CVS made historic decision to stop selling tobacco products. CVS announced that it would stop selling cigarettes and other tobacco products at its more than 7,800 stores across the U.S. CVS’s courageous announcement sent a clear message about the dangers and unacceptability of tobacco use. The Campaign for Tobacco-Free Kids applauded CVS’s action and launched efforts to convince other retailers to follow their powerful example.

Youth smoking continued steady decline. The government’s annual Monitoring the Future survey showed that overall youth smoking declined significantly in 2013, and smoking rates fell to record lows for all three grades surveyed (grades 8, 10 and 12). Since peaking in the mid-1990s, smoking rates have fallen by 79 percent among 8th graders, 70 percent among 10th graders and 55 percent among 12th graders.

FDA launched new media campaign to prevent kids from smoking. In contrast to the industry’s marketing that glamorizes tobacco use, the FDA’s campaign told America’s youth the harsh truth about the health and other costs of tobacco use. The CDC also launched the third year of its highly successful Tips from Former Smokers campaign. The Campaign for Tobacco-Free Kids has been a strong advocate for these media campaigns.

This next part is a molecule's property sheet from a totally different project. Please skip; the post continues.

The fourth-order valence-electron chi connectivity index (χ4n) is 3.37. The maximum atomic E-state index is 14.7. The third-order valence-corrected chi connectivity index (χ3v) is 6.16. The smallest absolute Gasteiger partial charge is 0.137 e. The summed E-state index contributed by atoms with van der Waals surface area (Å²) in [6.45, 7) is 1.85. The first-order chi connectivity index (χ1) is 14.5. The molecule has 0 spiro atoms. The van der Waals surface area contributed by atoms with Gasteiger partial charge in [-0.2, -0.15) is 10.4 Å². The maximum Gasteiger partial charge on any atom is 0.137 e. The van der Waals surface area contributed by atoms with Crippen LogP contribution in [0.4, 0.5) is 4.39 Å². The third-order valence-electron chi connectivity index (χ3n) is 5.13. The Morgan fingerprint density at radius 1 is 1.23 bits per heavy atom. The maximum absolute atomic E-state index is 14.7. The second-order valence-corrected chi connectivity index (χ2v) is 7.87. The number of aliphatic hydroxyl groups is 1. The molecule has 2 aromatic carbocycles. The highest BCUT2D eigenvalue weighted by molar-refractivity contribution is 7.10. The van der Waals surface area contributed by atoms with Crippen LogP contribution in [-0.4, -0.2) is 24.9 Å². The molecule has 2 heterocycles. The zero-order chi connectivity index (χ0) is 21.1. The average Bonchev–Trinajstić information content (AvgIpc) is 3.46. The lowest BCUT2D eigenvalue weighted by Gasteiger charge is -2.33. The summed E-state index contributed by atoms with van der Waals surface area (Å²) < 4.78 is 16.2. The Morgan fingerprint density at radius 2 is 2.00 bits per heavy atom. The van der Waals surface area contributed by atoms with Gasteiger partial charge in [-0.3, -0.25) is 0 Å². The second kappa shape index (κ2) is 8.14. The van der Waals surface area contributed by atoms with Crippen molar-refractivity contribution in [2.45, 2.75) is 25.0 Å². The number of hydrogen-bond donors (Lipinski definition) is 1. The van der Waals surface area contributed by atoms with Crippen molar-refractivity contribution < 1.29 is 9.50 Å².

New York City and Hawaii’s Big Island raised the tobacco sale age to 21. The Campaign for Tobacco-Free Kids has led efforts to adopt this new strategy, which is aimed at preventing young people from ever starting to use tobacco and countering tobacco industry efforts to target this vulnerable age group.

Increased tobacco taxes reduce smoking and save lives. With our strong support, Minnesota and Massachusetts significantly increased their tobacco tax rates – by $1.60 and $1 per pack, respectively. Increasing the price of tobacco products remains one of the most effective ways to prevent kids from smoking and encourage smokers to quit.